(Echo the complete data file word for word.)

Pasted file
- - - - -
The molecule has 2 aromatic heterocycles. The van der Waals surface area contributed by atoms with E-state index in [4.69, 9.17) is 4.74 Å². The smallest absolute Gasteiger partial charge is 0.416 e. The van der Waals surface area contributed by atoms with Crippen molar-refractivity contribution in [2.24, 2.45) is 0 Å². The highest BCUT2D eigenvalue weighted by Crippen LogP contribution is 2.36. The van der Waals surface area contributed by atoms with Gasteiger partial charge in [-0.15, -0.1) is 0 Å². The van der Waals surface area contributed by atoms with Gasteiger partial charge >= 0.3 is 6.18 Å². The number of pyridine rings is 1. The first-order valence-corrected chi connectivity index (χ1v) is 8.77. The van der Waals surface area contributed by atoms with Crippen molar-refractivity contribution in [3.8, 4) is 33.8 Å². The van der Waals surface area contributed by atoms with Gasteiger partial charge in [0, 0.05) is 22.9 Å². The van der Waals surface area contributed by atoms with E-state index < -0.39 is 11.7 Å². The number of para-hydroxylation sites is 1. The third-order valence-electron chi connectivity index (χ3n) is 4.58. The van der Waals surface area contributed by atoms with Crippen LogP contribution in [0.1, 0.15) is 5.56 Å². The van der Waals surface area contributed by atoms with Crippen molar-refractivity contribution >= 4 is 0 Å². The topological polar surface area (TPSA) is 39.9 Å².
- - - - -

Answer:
The molecule has 2 aromatic heterocycles. The van der Waals surface area contributed by atoms with E-state index in [4.69, 9.17) is 4.74 Å². The smallest absolute Gasteiger partial charge is 0.416 e. The van der Waals surface area contributed by atoms with Crippen molar-refractivity contribution in [2.24, 2.45) is 0 Å². The highest BCUT2D eigenvalue weighted by Crippen LogP contribution is 2.36. The van der Waals surface area contributed by atoms with Gasteiger partial charge in [-0.15, -0.1) is 0 Å². The van der Waals surface area contributed by atoms with Gasteiger partial charge >= 0.3 is 6.18 Å². The number of pyridine rings is 1. The first-order valence-corrected chi connectivity index (χ1v) is 8.77. The van der Waals surface area contributed by atoms with Crippen molar-refractivity contribution in [3.8, 4) is 33.8 Å². The van der Waals surface area contributed by atoms with Gasteiger partial charge in [0, 0.05) is 22.9 Å². The van der Waals surface area contributed by atoms with E-state index < -0.39 is 11.7 Å². The number of para-hydroxylation sites is 1. The third-order valence-electron chi connectivity index (χ3n) is 4.58. The van der Waals surface area contributed by atoms with Crippen LogP contribution in [0.1, 0.15) is 5.56 Å². The van der Waals surface area contributed by atoms with Crippen molar-refractivity contribution >= 4 is 0 Å². The topological polar surface area (TPSA) is 39.9 Å².